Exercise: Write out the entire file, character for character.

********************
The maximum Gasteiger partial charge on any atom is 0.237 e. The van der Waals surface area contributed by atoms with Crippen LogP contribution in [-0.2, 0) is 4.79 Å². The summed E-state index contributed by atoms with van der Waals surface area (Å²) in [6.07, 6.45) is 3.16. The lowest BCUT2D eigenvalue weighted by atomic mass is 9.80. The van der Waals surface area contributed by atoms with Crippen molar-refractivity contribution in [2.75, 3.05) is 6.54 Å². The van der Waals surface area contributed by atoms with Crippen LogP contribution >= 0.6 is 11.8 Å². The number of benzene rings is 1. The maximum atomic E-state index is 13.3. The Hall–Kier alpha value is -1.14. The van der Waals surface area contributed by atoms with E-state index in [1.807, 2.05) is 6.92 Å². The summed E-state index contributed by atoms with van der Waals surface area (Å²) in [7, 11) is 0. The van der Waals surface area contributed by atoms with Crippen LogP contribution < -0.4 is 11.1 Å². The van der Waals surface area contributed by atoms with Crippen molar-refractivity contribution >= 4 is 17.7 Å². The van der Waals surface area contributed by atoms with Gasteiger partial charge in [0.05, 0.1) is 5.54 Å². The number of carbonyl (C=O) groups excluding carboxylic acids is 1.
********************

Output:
The maximum Gasteiger partial charge on any atom is 0.237 e. The van der Waals surface area contributed by atoms with Crippen LogP contribution in [-0.2, 0) is 4.79 Å². The summed E-state index contributed by atoms with van der Waals surface area (Å²) in [6.07, 6.45) is 3.16. The lowest BCUT2D eigenvalue weighted by atomic mass is 9.80. The van der Waals surface area contributed by atoms with Crippen molar-refractivity contribution in [2.75, 3.05) is 6.54 Å². The van der Waals surface area contributed by atoms with Crippen LogP contribution >= 0.6 is 11.8 Å². The number of benzene rings is 1. The maximum atomic E-state index is 13.3. The Hall–Kier alpha value is -1.14. The van der Waals surface area contributed by atoms with E-state index in [1.807, 2.05) is 6.92 Å². The summed E-state index contributed by atoms with van der Waals surface area (Å²) in [7, 11) is 0. The van der Waals surface area contributed by atoms with Crippen LogP contribution < -0.4 is 11.1 Å². The van der Waals surface area contributed by atoms with Crippen molar-refractivity contribution >= 4 is 17.7 Å². The van der Waals surface area contributed by atoms with Gasteiger partial charge in [0.05, 0.1) is 5.54 Å². The number of carbonyl (C=O) groups excluding carboxylic acids is 1.